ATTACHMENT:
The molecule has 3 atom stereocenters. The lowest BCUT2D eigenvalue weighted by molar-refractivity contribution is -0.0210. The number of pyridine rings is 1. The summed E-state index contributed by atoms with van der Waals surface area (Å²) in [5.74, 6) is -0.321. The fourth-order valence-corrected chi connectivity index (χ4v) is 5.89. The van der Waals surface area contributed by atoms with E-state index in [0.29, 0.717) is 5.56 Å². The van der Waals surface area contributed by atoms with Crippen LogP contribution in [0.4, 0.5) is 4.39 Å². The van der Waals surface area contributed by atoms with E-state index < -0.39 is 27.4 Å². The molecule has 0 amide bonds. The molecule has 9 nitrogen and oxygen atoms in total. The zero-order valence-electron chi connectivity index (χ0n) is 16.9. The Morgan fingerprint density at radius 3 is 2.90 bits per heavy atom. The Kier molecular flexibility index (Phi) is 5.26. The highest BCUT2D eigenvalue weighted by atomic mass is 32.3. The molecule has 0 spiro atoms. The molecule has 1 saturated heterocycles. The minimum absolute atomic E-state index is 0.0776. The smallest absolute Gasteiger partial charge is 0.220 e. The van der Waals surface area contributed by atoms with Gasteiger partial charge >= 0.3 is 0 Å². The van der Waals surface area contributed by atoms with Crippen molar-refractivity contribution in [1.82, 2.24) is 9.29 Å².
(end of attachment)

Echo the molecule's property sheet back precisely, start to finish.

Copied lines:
The molecule has 3 atom stereocenters. The lowest BCUT2D eigenvalue weighted by molar-refractivity contribution is -0.0210. The number of pyridine rings is 1. The summed E-state index contributed by atoms with van der Waals surface area (Å²) in [5.74, 6) is -0.321. The fourth-order valence-corrected chi connectivity index (χ4v) is 5.89. The van der Waals surface area contributed by atoms with E-state index in [0.29, 0.717) is 5.56 Å². The van der Waals surface area contributed by atoms with Crippen LogP contribution in [0.4, 0.5) is 4.39 Å². The van der Waals surface area contributed by atoms with E-state index < -0.39 is 27.4 Å². The molecule has 0 amide bonds. The molecule has 9 nitrogen and oxygen atoms in total. The zero-order valence-electron chi connectivity index (χ0n) is 16.9. The Morgan fingerprint density at radius 3 is 2.90 bits per heavy atom. The Kier molecular flexibility index (Phi) is 5.26. The highest BCUT2D eigenvalue weighted by atomic mass is 32.3. The molecule has 0 spiro atoms. The molecule has 1 saturated heterocycles. The minimum absolute atomic E-state index is 0.0776. The smallest absolute Gasteiger partial charge is 0.220 e. The van der Waals surface area contributed by atoms with Gasteiger partial charge >= 0.3 is 0 Å². The van der Waals surface area contributed by atoms with Crippen molar-refractivity contribution in [1.82, 2.24) is 9.29 Å².